• smoke-free homes protects your loved ones - breathing in second-hand smoke increases the risk of lung cancer, heart disease and stroke. In children it doubles the risk of getting chest illnesses, including pneumonia, ear infections, wheezing and asthma. They also have three times the risk of getting lung cancer in later life compared with children who live with non-smokers.

Quit4Life

Quit4Life provides free, flexible support over a 12 week programme to help smokers (across Hampshire except Portsmouth and Southampton) quit smoking sooner and stay smoke-free. This is shown to make a big difference to your chances of successfully quitting for good.

Advisers offer weekly support either face to face or by phone or email with text message support for up to 12 weeks. They can offer a combination of face to face and telephone support and provide more or less contact as you require to quit smoking. The helpline, website, Quit Kits, Facebook and Twitter are also available with information and motivational tips.

Your adviser will ask about your medical history, your smoking and your lifestyle to help you build a personal quit plan that increases your chances of quitting – at least 4 times more than just quitting on your own.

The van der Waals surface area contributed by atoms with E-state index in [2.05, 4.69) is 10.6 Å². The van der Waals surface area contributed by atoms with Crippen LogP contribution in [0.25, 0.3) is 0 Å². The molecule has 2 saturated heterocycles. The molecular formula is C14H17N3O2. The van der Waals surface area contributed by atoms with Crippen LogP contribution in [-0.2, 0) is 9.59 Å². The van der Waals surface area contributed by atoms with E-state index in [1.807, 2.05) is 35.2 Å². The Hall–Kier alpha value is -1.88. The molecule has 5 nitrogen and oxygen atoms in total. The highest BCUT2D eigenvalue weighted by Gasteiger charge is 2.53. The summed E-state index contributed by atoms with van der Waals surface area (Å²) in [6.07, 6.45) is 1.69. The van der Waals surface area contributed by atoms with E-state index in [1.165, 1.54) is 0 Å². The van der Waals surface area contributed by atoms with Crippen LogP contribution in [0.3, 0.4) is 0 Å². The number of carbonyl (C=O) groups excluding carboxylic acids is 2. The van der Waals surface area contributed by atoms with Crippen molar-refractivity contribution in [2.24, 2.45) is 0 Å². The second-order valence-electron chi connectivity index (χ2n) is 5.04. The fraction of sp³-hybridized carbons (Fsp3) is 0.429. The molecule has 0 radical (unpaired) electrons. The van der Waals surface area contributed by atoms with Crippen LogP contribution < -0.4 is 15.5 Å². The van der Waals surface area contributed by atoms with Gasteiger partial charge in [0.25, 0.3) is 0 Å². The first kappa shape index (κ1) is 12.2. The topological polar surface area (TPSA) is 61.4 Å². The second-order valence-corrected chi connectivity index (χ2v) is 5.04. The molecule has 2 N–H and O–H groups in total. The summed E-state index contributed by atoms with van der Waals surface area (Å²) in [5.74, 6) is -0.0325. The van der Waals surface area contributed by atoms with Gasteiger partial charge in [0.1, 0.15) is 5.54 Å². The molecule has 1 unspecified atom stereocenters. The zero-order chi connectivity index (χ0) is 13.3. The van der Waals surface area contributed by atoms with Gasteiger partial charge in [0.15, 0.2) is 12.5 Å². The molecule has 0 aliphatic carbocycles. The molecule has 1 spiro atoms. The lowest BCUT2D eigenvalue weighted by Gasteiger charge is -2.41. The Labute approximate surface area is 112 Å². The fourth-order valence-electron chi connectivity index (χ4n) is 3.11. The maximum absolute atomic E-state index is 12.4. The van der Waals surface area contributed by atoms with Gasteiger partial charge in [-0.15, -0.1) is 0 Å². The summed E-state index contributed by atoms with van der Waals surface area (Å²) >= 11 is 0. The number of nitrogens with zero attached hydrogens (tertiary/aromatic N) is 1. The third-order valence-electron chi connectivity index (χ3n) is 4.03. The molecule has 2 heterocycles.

Advisers provide the medication that can help you quit such as nicotine patches, gum, mouth spray or Champix tablets plus advice on electronic cigarettes. The cost of the medication is either free (if eligible for free prescriptions) or at a lower cost than you can buy, plus you get advice and support to choose the best product for you and use it well.

They also provide advice and support to help you understand what triggers your smoking and how to manage any cravings that can occur. Advisers will also contact your GP or other health care provider with your consent to ensure they can support any  changes in other medication that may be needed when you stop smoking (often medication can be reduced).

See website for more information and to hear from smokers who quit with Quit4Life or call us.

http://www.quit4life.nhs.uk/

Where can you go for help?

For smoking-related illness, speak with your local pharmacist or your GP.

For help in quitting smoking:

The best way for smokers to improve their overall health is to stop smoking completely. How you choose to quit is up to you but prescription medication and support from a specialist at your local stop smoking service gives you the best possible chance of stopping successfully. Quitting smoking can be hard but it is much easier with support.

Read more at: http://www.cancerresearchuk.org/about-cancer/causes-of-cancer/smoking-and-cancer/how-to-stop-smoking


Contact your free local Stop Smoking Service: